Boston Business Owners Are Picking Up the Pieces after Overnight Damage
Independent shop and restaurant owners say property destruction and theft are added hardships for them during the pandemic—and distractions from the protest centered on justice for George Floyd.
Store owners and restaurateurs in downtown Boston, the Back Bay, and the South End were sweeping up shards of glass and evaluating their inventories on Monday morning, after a peaceful protest for racial justice devolved into looting and chaos overnight. Business owners say the property destruction was insult to injury for them when they’ve been struggling to stay afloat throughout the coronavirus pandemic.
Around 2:30 a.m. on Monday morning, a group of people, including someone wielding a sledgehammer, broke into South End wine shop the Urban Grape, security footage shows. For nearly three months, the store has focused entirely on online sales, so the registers the sledgehammer destroyed didn’t give the looters much cash, at least, says owner TJ Douglas.
“As an entrepreneur of color, it was hard to start my business. It’s been hard to keep business up, and something like this just adds to our hardship,” he says.
His wife and business partner Hadley Douglas adds, “It’s upsetting on a lot of levels, but mostly because it shifts the focus from what it should be on.”
It’s not about broken windows, she says. “We aren’t the victims here. All these businesses are not the victims in this situation. There’s no insurance to bring a dead, strangled man back. We really have to think about that as business owners and we have to understand while this might hurt, frustrate, and sting. At the end of the day, people can’t be replaced, and this rage that is burning through our country right now needs to be heard,” she says. “If it needed to be heard through our window, we are OK with that.”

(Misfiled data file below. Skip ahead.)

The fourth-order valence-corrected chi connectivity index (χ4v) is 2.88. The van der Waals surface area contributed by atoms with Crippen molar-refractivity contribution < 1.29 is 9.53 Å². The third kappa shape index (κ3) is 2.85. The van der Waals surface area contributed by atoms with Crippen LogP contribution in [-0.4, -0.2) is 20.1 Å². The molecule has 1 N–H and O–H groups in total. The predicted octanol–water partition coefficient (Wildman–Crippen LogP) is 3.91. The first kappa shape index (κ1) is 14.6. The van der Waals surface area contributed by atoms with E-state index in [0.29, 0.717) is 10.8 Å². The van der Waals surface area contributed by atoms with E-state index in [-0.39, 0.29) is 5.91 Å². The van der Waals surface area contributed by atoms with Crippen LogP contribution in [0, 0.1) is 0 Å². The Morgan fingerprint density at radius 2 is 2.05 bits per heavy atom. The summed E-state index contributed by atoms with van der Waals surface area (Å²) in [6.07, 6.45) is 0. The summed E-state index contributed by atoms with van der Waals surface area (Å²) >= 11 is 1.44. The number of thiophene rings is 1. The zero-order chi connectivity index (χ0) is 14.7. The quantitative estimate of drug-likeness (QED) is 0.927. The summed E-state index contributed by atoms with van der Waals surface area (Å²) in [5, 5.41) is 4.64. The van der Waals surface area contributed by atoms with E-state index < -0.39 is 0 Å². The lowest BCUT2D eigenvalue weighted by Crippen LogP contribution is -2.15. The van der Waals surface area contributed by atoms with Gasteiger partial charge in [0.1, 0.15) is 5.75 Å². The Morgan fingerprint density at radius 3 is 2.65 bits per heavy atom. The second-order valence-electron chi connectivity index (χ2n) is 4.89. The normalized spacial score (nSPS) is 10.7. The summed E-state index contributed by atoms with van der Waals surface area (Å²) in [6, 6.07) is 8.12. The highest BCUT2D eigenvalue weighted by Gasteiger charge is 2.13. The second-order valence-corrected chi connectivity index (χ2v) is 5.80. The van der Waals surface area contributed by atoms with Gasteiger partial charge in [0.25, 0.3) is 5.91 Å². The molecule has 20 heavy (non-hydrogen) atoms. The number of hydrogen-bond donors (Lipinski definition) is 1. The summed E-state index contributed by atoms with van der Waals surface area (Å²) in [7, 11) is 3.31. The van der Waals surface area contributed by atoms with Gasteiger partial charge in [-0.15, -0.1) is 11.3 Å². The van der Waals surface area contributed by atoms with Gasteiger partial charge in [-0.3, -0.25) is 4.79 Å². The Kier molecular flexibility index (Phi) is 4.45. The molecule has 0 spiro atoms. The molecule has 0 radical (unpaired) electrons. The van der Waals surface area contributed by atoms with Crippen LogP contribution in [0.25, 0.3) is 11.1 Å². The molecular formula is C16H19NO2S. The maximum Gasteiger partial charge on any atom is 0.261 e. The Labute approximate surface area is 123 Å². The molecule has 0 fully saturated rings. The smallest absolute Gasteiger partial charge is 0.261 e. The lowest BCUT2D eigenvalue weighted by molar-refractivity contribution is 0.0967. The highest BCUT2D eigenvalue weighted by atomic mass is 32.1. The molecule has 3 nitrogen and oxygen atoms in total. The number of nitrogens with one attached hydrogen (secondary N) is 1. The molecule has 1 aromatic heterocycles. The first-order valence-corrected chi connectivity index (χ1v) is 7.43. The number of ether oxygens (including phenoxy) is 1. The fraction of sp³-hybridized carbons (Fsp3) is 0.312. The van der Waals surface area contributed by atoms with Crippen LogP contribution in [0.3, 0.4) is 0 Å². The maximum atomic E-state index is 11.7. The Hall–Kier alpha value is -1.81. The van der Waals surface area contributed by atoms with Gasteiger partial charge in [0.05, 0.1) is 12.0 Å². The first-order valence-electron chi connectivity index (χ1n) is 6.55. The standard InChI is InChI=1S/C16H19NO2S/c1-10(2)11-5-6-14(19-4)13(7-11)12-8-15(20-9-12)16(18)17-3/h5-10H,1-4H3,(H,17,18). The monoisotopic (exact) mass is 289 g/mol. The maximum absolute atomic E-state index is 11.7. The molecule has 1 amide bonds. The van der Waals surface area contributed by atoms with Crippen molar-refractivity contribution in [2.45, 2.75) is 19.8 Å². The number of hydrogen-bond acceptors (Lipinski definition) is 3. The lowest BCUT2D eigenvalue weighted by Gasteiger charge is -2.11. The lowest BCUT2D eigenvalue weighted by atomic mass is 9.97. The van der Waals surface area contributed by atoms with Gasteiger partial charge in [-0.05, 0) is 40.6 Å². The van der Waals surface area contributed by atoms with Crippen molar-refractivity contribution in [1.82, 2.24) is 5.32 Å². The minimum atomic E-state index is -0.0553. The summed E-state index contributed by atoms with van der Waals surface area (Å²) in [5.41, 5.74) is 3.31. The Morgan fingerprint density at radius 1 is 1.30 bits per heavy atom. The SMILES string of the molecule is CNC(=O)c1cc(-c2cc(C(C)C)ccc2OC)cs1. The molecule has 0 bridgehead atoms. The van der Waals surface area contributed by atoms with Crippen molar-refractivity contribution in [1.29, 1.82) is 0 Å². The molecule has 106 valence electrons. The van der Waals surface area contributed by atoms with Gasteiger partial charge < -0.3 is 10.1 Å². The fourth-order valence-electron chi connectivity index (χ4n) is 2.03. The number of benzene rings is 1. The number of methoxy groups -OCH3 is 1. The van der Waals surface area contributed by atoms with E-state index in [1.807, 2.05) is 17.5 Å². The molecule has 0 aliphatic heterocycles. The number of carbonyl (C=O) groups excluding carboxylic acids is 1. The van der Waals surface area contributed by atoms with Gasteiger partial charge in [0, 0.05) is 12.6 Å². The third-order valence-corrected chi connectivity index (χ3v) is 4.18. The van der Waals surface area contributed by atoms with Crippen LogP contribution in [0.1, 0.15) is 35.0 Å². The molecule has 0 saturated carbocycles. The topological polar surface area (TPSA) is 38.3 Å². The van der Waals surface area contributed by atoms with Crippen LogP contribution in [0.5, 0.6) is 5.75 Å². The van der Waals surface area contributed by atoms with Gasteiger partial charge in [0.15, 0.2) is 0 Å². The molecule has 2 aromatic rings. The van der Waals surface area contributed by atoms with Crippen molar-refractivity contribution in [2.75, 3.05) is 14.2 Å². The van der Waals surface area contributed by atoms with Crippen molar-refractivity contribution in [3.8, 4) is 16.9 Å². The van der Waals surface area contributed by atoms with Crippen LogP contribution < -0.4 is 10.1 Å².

During a Monday afternoon press conference, Boston Police Commissioner William Gross said that half of the 53 civilians arrested on Sunday night were from outside the city of Boston. “I want to break a negative, stereotypical view… that those hellbent on destruction just came from the inner city of Boston. That is not the case,” he said.
Mayor Marty Walsh said that destruction to businesses “hurt a community that is already hurting.”
Anna Barounis, owner of Giorgiana’s in the South End, calls it “total devastation after what we’re going through with the pandemic.” Videos her neighbors filmed show dozens of people descending on her South End deli and liquor store around 2:30 a.m., taking a sledgehammer to her windows. Inside, they destroyed all of her point-of-sale screens, tipped over her ATM, and stole cash registers. They took candy, cigarettes, lottery tickets, and countless bottles of wine and liquor. Many were broken and spilled throughout the store and its basement wine cellar.
“I feel very violated right now,” she says, her voice breaking slightly. Barounis watched the protest on TV at home, and at 9 p.m. she talked with her employee who was closing the store for the night, she says. “Everything seemed fine,” she says, but adds that the destruction that happened later threatens to undermine the effectiveness of the protest.
Bob Bacco agrees. His Park Plaza-area shops, Bacco’s Wine and Cheese and neighboring Bacco’s Fine Foods, were ravaged for several hours overnight, according to a report he received from the building manager. Bacco supports the message the protestors brought to downtown Boston on Sunday evening, but from midnight to 3 a.m., “nobody was exercising their freedom or their rights there. They were just being buttheads.”